I think today, I’ll introduce my son to 2112. Perhaps Rush will have the kind of staying power in his life that it has had in mine. In the words of Neil Peart, “Reflected in another source of light, when the moment dies, the spark still flies, reflected in another pair of eyes.”
Date: June 2, 2010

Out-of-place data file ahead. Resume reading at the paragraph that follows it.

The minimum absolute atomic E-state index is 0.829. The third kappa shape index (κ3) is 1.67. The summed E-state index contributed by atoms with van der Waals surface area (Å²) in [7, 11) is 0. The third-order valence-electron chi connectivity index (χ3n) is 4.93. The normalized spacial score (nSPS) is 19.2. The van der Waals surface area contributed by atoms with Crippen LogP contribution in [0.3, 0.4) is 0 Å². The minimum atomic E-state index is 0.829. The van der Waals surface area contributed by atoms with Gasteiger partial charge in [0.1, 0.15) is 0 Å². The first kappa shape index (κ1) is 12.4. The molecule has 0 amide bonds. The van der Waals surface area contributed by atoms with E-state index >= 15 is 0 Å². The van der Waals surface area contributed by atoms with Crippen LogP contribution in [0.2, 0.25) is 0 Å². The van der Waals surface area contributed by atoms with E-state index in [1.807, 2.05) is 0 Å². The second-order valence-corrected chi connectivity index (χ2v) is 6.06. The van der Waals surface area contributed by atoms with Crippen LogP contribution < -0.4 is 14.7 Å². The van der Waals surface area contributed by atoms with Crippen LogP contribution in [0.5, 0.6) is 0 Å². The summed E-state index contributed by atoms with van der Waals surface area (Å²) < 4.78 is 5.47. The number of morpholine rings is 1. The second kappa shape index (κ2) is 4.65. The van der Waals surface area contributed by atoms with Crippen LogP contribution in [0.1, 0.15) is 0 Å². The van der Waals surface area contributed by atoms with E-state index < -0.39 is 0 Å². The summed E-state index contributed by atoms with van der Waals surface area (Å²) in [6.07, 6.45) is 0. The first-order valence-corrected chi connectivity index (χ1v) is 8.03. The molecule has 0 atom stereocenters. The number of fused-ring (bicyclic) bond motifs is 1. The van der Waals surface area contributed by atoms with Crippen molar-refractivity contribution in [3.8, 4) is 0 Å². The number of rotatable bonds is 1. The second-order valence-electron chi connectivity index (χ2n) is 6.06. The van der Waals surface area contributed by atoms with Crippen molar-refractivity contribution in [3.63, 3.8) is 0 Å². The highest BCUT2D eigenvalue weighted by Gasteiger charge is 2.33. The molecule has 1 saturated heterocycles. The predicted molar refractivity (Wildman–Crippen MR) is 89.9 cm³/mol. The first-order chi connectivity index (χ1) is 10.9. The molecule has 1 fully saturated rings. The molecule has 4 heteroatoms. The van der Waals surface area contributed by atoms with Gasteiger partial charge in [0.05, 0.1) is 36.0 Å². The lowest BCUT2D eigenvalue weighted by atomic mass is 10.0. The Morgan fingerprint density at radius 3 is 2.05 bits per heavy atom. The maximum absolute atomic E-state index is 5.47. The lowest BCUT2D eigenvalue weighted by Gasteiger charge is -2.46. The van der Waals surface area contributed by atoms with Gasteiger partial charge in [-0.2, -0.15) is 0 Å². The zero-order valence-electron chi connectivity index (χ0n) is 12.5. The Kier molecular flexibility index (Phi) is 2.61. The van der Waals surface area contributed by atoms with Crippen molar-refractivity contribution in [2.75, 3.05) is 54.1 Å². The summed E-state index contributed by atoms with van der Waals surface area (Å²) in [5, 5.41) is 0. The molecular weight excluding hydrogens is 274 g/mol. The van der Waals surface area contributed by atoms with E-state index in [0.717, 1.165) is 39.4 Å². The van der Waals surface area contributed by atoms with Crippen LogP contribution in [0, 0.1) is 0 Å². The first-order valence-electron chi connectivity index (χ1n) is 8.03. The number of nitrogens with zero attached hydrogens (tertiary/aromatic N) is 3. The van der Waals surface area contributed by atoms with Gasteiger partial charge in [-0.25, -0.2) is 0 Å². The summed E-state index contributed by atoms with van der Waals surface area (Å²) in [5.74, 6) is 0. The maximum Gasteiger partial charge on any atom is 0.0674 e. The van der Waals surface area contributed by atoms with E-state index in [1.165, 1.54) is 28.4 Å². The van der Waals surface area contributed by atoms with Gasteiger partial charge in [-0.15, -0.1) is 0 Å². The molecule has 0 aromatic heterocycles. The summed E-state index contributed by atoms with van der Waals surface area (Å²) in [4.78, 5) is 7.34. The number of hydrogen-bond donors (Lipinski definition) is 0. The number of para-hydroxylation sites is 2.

Since I was 15 years old, the Canadian rock band Rush has been a consistent presence in my life. (That’s over 20 years now, but who’s counting?) I was introduced to their music at the beginning of my teenage angst years, and it was their music which played no small part in my surviving those years. I listened to them religiously well into my early twenties–at times exclusively, as in my mind they were the one and only great rock band of our times, something pure, something worth listening to and being influenced by. Since those years of late adolescence, I’ve branched out considerably in my musical tastes and interests, but I still reserve a special place for Rush. These guys are a class act. I’ve always admired the way they can enjoy absolute success in their work with such longevity (over 40 years now!), but have eschewed celebrity and avoided the trappings of the rock music industry. They are level-headed, fun-loving guys as far as I can tell, who have much to say musically and lyrically and–despite all the pressures they’ve faced along the way–have never compromised their integrity, their artistic vision, or who they are as individuals. Check out this recent interview from QTV.